40 million views and over 100,000 ratings at 98% positive. Was this a success?
Dove hired a forensics artist to draw women, without ever seeing them, based on how they described themselves vs how friends saw them.
The result? You’re more beautiful than you think. Friends see amazing features about yourself.
Tom Cuniff of the ANA asks these 7 questions, of which we provide answers:
1. How would this execution fare in digital A/B testing vs. a free offer?
A free trial offer would certainly drive more short-term sales, but at the cost of cannibalization of future revenue and commoditization of brand voice. Does Dove really want to train consumers to buy only on sales and giveaways or build a brand message so strong that an extra 50 cents isn’t going to sway their preference?
Red Bull sent Felix Baumgartner into space– $100 million dollars and 7 years in the making. Do you think people went out and drank a bunch of Red Bull that night?
The 40 million views on YouTube have TV equivalency in GRPs (Gross Rating Points). But more important than traditional reach, by an order of magnitude, is pass-along value:
- The 11,687 comments and 111,460 ratings on Youtube generated tens of millions of positive brand associations. The average person has 310 friends in social, so consider the word-of-mouth impact.
- On Facebook, Dove has grown X% to 14.3 million fans, but grown y% to 913,000 people talking about them. To put this in perspective, Old Spice (the reigning king) has 2.4 million fans and only 31,000 people talking about them. Dove has 30 times the number of interactions and 180 times (not 180%) the engagement rate on Facebook.
- Each of these 913,000 people who are telling stories on Facebook are influencing their friends.
2. What data, based on previous A/B testing, would have led to this execution?
This is where brand marketers get it wrong. A/B testing is for fine-tuning and optimization of existing concepts. Creativity is about finding entirely new concepts.
In this case, Dove likely did deep market research to understand how women think about themselves. Then they crafted an ad strategy to amplify these emotions. If I were Lane Bryant, I’d do a campaign around “Honey, does this make my butt look big?”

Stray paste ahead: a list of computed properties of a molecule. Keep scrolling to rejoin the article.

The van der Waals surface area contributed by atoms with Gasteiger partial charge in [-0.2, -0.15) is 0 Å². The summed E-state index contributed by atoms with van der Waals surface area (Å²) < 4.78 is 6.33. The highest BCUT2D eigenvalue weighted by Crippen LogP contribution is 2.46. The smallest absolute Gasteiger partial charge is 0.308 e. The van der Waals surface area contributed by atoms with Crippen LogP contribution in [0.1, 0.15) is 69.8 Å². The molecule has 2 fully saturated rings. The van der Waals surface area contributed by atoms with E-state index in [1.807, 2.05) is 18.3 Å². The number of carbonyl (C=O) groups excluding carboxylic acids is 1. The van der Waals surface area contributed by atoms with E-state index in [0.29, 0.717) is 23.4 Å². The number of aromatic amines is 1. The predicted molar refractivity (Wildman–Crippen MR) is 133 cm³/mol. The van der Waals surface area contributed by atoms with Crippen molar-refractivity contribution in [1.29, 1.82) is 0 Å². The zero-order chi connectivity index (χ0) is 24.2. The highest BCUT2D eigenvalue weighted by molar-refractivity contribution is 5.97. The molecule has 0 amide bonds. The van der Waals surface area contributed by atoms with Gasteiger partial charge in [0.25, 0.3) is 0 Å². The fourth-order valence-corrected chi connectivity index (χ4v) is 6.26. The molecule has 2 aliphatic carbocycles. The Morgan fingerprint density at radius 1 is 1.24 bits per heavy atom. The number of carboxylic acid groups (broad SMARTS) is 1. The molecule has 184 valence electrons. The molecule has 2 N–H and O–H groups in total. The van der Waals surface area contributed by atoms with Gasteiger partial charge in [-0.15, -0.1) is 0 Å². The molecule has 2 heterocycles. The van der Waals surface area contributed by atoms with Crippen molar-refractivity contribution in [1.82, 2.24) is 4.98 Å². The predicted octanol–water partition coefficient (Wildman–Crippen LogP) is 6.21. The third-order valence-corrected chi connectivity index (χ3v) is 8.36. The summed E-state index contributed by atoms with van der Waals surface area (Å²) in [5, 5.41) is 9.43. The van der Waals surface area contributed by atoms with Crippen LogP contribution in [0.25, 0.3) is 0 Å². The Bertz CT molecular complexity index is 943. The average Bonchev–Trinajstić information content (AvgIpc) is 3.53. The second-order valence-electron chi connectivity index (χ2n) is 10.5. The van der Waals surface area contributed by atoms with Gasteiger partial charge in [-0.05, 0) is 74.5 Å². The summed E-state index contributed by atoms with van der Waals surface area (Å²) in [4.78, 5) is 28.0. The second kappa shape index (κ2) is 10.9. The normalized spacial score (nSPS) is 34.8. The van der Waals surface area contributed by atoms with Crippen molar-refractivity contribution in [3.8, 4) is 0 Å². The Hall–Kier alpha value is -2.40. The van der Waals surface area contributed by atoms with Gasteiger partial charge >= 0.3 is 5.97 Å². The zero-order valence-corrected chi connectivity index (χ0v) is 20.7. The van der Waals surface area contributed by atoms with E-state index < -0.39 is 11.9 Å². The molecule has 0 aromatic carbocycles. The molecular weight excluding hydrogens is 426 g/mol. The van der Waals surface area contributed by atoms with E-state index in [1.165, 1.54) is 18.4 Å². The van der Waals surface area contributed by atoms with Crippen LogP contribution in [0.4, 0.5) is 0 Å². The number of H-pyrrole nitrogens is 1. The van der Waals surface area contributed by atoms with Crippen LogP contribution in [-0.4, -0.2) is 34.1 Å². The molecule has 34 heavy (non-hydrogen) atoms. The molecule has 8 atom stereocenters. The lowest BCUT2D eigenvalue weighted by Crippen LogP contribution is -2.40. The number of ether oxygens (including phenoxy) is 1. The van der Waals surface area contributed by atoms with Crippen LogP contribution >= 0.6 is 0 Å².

On Facebook, we can do something called an unpublished post (used to be called a “dark post”) to test against a sample of the audience before posting it more widely. Google allows for something similar via their surveying tool.
3. Would this ad be deemed successful if it was based on CTR? Conversion?
Neither. They’re not trying to sell soap directly from the ad, nor are they going for pure CTR. It’s engagement and word of mouth that count.
4. What KPI would you optimize this ad for?
Most brand marketers don’t realize when they’ve hit a home run because they don’t measure earned media value over time. Instead, they just measure paid reach and clicks over time campaign timeframe. Look at how the interaction spread into twitter, tumblr, the blogosphere, and other digital channels. And then look at how it creates buzz even after the ads have stopped running.
If they’re real Facebook pros (and we know they are), they’d tie to the DataLogix data to see the real impact on retail sales. Yes, Facebook does work with vendors of point-of-sale data to tie your shopping card transactions back to your Facebook userid. The average is a 650% ROAS, by the way. Look at partner category targeting on Facebook if you want to advertise based on this matched data. // link to our article
5. Are the things we “know” about digital marketing good for building brands, or not?
Word of mouth has always been the most powerful driver of sales, centuries before the internet. However, up until now it’s largely been a concept pushed out by organizations like WOMMA. Yet now it’s measurable and trackable. Scary, isn’t it?
Extra credit questions:
6. As a digital ad, would this ever have made it out of your digital agency’s office without a call to action?
Of course. One-way selling is often where short-term marketers and direct marketers play– to boost results for the next quarter. But if you have truly amazing content that creates emotional responses, you don’t have to tell people to cry, laugh, or smile.
The online call-to-action is equivalent to TV’s laugh tracks– the canned laughter you hear on sitcoms.
Can you imagine Tom Cruise turning to the camera and saying “You– please laugh at my joke.”
7. If it did, would you have had the courage to approve it?
This is where metrics-based marketers rule. But in most companies, because of the interplay between the AOR, creative agency, brand team, analytics team, and other players, the HIPPO wins. The Highest Paid Person’s Opinion is what decides what runs. So you face political risk in a non-metrics environment.